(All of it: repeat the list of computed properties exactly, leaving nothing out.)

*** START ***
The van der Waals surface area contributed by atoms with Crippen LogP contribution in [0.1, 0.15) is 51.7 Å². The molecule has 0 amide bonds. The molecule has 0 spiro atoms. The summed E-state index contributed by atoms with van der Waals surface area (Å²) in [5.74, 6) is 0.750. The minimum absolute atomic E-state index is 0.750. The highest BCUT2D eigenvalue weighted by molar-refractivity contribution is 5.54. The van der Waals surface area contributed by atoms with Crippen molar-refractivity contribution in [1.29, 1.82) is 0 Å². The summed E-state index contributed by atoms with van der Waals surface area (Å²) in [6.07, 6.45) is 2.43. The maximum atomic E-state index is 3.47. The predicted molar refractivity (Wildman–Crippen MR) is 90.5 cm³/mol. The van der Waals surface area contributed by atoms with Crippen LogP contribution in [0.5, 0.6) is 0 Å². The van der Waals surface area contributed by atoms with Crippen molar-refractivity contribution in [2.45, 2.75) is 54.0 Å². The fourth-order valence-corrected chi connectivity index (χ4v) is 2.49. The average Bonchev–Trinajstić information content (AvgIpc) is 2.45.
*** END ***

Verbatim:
The van der Waals surface area contributed by atoms with Crippen LogP contribution in [0.1, 0.15) is 51.7 Å². The molecule has 0 amide bonds. The molecule has 0 spiro atoms. The summed E-state index contributed by atoms with van der Waals surface area (Å²) in [5.74, 6) is 0.750. The minimum absolute atomic E-state index is 0.750. The highest BCUT2D eigenvalue weighted by molar-refractivity contribution is 5.54. The van der Waals surface area contributed by atoms with Crippen molar-refractivity contribution in [1.29, 1.82) is 0 Å². The summed E-state index contributed by atoms with van der Waals surface area (Å²) in [6.07, 6.45) is 2.43. The maximum atomic E-state index is 3.47. The predicted molar refractivity (Wildman–Crippen MR) is 90.5 cm³/mol. The van der Waals surface area contributed by atoms with Crippen LogP contribution in [0.5, 0.6) is 0 Å². The van der Waals surface area contributed by atoms with Crippen molar-refractivity contribution in [2.45, 2.75) is 54.0 Å². The fourth-order valence-corrected chi connectivity index (χ4v) is 2.49. The average Bonchev–Trinajstić information content (AvgIpc) is 2.45.